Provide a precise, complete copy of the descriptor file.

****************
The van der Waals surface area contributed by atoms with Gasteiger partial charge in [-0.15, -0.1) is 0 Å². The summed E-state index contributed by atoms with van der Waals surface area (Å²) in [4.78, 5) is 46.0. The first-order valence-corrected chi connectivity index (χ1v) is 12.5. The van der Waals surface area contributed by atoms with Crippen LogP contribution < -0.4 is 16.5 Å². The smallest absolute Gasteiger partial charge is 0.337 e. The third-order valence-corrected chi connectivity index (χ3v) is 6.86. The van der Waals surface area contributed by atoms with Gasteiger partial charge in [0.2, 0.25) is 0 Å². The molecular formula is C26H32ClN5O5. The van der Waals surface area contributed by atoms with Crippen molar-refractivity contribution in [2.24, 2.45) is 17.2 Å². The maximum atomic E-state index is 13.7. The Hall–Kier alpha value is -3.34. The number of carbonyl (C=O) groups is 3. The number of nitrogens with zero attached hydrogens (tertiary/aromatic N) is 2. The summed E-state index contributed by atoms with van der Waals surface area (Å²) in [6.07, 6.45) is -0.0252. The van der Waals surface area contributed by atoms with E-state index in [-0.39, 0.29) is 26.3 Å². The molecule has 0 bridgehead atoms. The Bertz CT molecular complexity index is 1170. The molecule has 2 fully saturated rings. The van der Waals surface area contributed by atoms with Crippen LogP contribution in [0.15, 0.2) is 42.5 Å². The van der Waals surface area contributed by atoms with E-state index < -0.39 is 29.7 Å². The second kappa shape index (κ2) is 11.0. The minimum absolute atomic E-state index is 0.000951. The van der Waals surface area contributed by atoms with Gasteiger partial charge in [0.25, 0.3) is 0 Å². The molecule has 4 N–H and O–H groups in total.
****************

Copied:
The van der Waals surface area contributed by atoms with Gasteiger partial charge in [-0.15, -0.1) is 0 Å². The summed E-state index contributed by atoms with van der Waals surface area (Å²) in [4.78, 5) is 46.0. The first-order valence-corrected chi connectivity index (χ1v) is 12.5. The van der Waals surface area contributed by atoms with Crippen LogP contribution < -0.4 is 16.5 Å². The smallest absolute Gasteiger partial charge is 0.337 e. The third-order valence-corrected chi connectivity index (χ3v) is 6.86. The van der Waals surface area contributed by atoms with Gasteiger partial charge in [0.2, 0.25) is 0 Å². The molecular formula is C26H32ClN5O5. The van der Waals surface area contributed by atoms with Crippen molar-refractivity contribution in [2.24, 2.45) is 17.2 Å². The maximum atomic E-state index is 13.7. The Hall–Kier alpha value is -3.34. The number of carbonyl (C=O) groups is 3. The number of nitrogens with zero attached hydrogens (tertiary/aromatic N) is 2. The summed E-state index contributed by atoms with van der Waals surface area (Å²) in [6.07, 6.45) is -0.0252. The van der Waals surface area contributed by atoms with E-state index in [-0.39, 0.29) is 26.3 Å². The molecule has 0 bridgehead atoms. The Bertz CT molecular complexity index is 1170. The molecule has 2 fully saturated rings. The van der Waals surface area contributed by atoms with Crippen LogP contribution in [0.15, 0.2) is 42.5 Å². The van der Waals surface area contributed by atoms with E-state index < -0.39 is 29.7 Å². The second kappa shape index (κ2) is 11.0. The minimum absolute atomic E-state index is 0.000951. The van der Waals surface area contributed by atoms with Gasteiger partial charge in [0.25, 0.3) is 0 Å². The molecule has 4 N–H and O–H groups in total.